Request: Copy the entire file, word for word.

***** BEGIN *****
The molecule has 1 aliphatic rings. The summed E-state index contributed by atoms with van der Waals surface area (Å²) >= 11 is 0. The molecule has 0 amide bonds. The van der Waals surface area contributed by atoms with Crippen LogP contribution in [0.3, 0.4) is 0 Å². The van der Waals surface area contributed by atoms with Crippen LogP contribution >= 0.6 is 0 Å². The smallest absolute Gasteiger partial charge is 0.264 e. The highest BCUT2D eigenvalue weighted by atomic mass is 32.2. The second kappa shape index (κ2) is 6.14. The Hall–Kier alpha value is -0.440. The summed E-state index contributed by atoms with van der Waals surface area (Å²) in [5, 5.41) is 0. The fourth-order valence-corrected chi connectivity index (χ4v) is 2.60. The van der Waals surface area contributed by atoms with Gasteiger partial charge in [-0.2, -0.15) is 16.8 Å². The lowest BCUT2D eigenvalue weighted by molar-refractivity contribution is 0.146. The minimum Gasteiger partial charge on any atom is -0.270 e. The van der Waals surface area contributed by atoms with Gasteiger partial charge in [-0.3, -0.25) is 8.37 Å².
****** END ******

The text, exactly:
The molecule has 1 aliphatic rings. The summed E-state index contributed by atoms with van der Waals surface area (Å²) >= 11 is 0. The molecule has 0 amide bonds. The van der Waals surface area contributed by atoms with Crippen LogP contribution in [0.3, 0.4) is 0 Å². The van der Waals surface area contributed by atoms with Crippen LogP contribution >= 0.6 is 0 Å². The smallest absolute Gasteiger partial charge is 0.264 e. The highest BCUT2D eigenvalue weighted by atomic mass is 32.2. The second kappa shape index (κ2) is 6.14. The Hall–Kier alpha value is -0.440. The summed E-state index contributed by atoms with van der Waals surface area (Å²) in [5, 5.41) is 0. The fourth-order valence-corrected chi connectivity index (χ4v) is 2.60. The van der Waals surface area contributed by atoms with Gasteiger partial charge in [-0.2, -0.15) is 16.8 Å². The lowest BCUT2D eigenvalue weighted by molar-refractivity contribution is 0.146. The minimum Gasteiger partial charge on any atom is -0.270 e. The van der Waals surface area contributed by atoms with Gasteiger partial charge in [-0.3, -0.25) is 8.37 Å².